A former leading armed opposition figure, a businessman and a man trusted by President Emomali Rahmon.
Former deputy defense minister and general Abduhalim Nazarzoda was all these things before his sudden and inexplicable transformation into what Tajikistan’s state media have described as a terrorist bent on sowing unrest.
In a television report aired on September 7 on state television, Nazarzoda, who is also widely known by the name Hoji Halim, was depicted as a figure of the criminal underworld. He owns three illegally built dachas in the elite Varzob area outside Dushanbe, a construction business, and severals homes in the capital, the report said. Nazarzoda also has a bakery, expropriated land in Dushabe and illegally privatized a raft of other property across the country.
Nazarzoda was one of the very few remaining former opposition warlords that had managed to hold onto the government positions granted as part of the peace agreement that followed the civil conflict of the 1990s.
He was born to a family of manual laborers on January 1, 1964, in the collective farm settlement of Guliston, in the Rudaki district, near Dushanbe.
He completed his middle school studies in Dushanbe in 1981, and from 1983 he worked at a textile factory in the city. From May 1983 to May 1985, Nazarzoda served in the Soviet army.
After that brief stint in the military, he worked initially as a laborer in a construction company and then, through the year of Tajikistan’s acquisition of independence, as the head of a warehouse facility in Dushanbe.
In 1992, Nazarzoda became an active member of protests rally movement in Dushanbe. His associates have said Nazarzoda, always an eager hunter, took up his rifle to begin waging combat that year and joined the ranks of the armed opposition as a commander.
On September 7, 1997, the year after the signing of the UN-brokered peace agreement, Nazarzoda was appointed commander of military base 31001, which was assembled out of what was the former opposition forces 25th battalion. When that battalion was dissolved, Nazarzoda was given the rank of colonel, despite having a negligible military background.
At the age of 43, in 2007, he received a diploma from Russia’s Combined Arms Academy of the Armed Forces. That was followed by graduation from the Tajik National University at 46. From 2005 to 2007, he served as first deputy commander of the ground forces, and from 2007 to 2014, he headed the Defense Ministry’s military security services. The appointment to deputy defense minister came in January 2014.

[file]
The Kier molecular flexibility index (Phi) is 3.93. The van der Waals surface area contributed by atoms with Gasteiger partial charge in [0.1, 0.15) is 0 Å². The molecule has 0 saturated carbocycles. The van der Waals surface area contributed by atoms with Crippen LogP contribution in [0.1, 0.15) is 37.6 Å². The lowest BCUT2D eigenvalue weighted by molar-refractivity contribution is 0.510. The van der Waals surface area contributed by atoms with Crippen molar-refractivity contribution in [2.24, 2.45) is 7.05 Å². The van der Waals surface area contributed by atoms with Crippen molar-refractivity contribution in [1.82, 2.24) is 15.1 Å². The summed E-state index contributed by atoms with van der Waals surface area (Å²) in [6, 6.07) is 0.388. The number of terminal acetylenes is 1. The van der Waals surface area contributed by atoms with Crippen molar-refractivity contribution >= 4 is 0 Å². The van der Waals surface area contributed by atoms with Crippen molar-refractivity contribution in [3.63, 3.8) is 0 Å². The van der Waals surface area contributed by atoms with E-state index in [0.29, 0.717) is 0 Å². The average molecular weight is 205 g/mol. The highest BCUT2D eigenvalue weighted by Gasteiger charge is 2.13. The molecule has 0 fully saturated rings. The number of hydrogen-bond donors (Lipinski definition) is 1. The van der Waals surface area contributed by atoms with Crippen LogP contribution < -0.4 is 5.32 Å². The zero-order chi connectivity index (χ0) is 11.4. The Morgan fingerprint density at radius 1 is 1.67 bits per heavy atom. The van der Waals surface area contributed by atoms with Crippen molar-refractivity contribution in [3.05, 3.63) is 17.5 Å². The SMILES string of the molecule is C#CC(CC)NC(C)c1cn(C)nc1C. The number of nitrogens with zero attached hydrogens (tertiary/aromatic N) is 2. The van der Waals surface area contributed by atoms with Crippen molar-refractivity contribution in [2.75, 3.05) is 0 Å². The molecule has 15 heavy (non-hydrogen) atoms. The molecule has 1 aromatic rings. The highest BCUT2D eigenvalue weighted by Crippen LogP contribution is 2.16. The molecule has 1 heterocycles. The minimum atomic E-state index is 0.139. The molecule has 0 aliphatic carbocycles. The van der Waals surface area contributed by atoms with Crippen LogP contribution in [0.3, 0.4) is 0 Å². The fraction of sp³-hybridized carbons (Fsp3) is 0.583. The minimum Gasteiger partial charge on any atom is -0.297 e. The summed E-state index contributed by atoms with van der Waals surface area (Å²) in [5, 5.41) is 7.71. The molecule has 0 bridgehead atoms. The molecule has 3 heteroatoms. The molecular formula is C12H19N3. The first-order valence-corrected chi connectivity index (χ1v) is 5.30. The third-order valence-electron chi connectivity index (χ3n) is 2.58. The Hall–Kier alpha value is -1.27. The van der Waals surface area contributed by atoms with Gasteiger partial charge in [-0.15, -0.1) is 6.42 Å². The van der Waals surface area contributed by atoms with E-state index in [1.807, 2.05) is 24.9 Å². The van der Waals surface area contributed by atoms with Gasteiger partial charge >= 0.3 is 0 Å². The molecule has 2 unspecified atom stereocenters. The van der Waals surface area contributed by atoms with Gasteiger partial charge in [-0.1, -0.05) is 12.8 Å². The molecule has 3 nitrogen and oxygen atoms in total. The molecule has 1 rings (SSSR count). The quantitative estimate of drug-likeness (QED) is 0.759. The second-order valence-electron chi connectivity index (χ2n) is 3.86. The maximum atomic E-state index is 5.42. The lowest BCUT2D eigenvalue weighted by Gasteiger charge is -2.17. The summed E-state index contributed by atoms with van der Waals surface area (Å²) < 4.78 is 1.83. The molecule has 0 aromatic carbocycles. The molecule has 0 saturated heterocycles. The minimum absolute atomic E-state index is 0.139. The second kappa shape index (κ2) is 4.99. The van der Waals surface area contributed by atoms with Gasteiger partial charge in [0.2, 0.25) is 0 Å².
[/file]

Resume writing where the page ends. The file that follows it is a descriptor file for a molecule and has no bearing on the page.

Nazarzoda earned Rahmon’s trust a few years ago, when he assisted in quelling an earlier confrontation between the government and the former armed opposition. At the time, he was credited with persuading erstwhile warlord Shoh Iskandarov to join the ranks of the national law enforcement.
In his 18 years of service with the Defense Ministry, Nazarzoda’s name reached public attention on two notable occasions. Once, at the end of 2012, when Mahmadruzi Iskandarov, former head of the Democratic Party of Tajikistan, who was sentenced to 23 years in jail in 2006, told Nigoh newspaper in an interview that Nazarzoda was implicated in his arrest and subsequent deportation from Moscow to Tajikistan.
As Iskandarov tells the story, Nazarzoda invited him to a meeting in 2003 in Moscow, where the police were in waiting. An intervention by the then Interior Minister, Humiddin Sharipov, led to Iskandarov’s release. But Iskandarov said Nazarzoda phoned him again two years later to organize another encounter, which ended up with Iskandarov getting extradited.
Nazarzoda has denied these accounts.
In 2012, another exiled opposition figure, Dodojon Atovulloev, claimed that Nazarzoda had been given instructions to assassinate him for a $1 million fee. Again, Nazarzoda denied the allegations.
Authorities insist that Nazarzoda is a member of the Islamic Renaissance Party, a claim which the party itself vehemently denies, arguing that military personnel are in any case barred from political affiliations. Indeed, IRPT has suggested that Nazarzoda was one of those members of the armed opposition that argued for IRPT to be closed.
The authorities’ eagerness to link the general to the IRPT has led some to speculate that the purported insurgency is being used another pretext to snuff out what little remains of the opposition in Tajikistan.
Nazarzoda is the fifth general to be accused by Tajikistan’s authorities of plotting against the government, following Yakub Salimov, Mahmadruzi Iskandarov, Ghaffor Mirzoyev and Mirzo Ziyoyev.
On September 8, authorities announced that they were pursuing charges of treason, organization of an extremist group, terrorism and subversion against Nazarzoda and an associate, Junaidullo Umarov.